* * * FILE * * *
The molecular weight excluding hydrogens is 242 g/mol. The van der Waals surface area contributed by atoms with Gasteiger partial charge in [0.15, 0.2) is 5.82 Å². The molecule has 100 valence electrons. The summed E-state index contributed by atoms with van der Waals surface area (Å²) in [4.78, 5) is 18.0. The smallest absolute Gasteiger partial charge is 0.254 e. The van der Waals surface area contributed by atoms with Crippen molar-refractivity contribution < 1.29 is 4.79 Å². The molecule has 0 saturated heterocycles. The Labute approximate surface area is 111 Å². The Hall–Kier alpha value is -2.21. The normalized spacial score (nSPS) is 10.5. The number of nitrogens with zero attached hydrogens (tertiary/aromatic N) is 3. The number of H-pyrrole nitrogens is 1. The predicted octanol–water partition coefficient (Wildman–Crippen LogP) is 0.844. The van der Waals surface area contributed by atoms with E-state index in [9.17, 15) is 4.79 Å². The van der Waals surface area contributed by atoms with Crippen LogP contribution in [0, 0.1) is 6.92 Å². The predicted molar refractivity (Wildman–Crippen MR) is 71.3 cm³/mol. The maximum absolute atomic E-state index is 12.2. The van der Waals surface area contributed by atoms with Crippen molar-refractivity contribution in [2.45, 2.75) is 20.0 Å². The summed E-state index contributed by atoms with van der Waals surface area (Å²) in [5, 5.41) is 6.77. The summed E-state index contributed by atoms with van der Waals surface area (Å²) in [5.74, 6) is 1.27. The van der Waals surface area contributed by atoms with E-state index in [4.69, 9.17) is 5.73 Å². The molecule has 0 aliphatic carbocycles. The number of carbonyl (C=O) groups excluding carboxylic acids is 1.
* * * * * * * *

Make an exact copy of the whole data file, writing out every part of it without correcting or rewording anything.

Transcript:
The molecular weight excluding hydrogens is 242 g/mol. The van der Waals surface area contributed by atoms with Gasteiger partial charge in [0.15, 0.2) is 5.82 Å². The molecule has 100 valence electrons. The summed E-state index contributed by atoms with van der Waals surface area (Å²) in [4.78, 5) is 18.0. The smallest absolute Gasteiger partial charge is 0.254 e. The van der Waals surface area contributed by atoms with Crippen molar-refractivity contribution < 1.29 is 4.79 Å². The molecule has 0 saturated heterocycles. The Labute approximate surface area is 111 Å². The Hall–Kier alpha value is -2.21. The normalized spacial score (nSPS) is 10.5. The number of nitrogens with zero attached hydrogens (tertiary/aromatic N) is 3. The number of H-pyrrole nitrogens is 1. The predicted octanol–water partition coefficient (Wildman–Crippen LogP) is 0.844. The van der Waals surface area contributed by atoms with E-state index in [9.17, 15) is 4.79 Å². The van der Waals surface area contributed by atoms with Crippen LogP contribution in [0, 0.1) is 6.92 Å². The predicted molar refractivity (Wildman–Crippen MR) is 71.3 cm³/mol. The maximum absolute atomic E-state index is 12.2. The van der Waals surface area contributed by atoms with Crippen molar-refractivity contribution in [2.45, 2.75) is 20.0 Å². The summed E-state index contributed by atoms with van der Waals surface area (Å²) in [5, 5.41) is 6.77. The summed E-state index contributed by atoms with van der Waals surface area (Å²) in [5.74, 6) is 1.27. The van der Waals surface area contributed by atoms with E-state index in [4.69, 9.17) is 5.73 Å². The molecule has 0 aliphatic carbocycles. The number of carbonyl (C=O) groups excluding carboxylic acids is 1.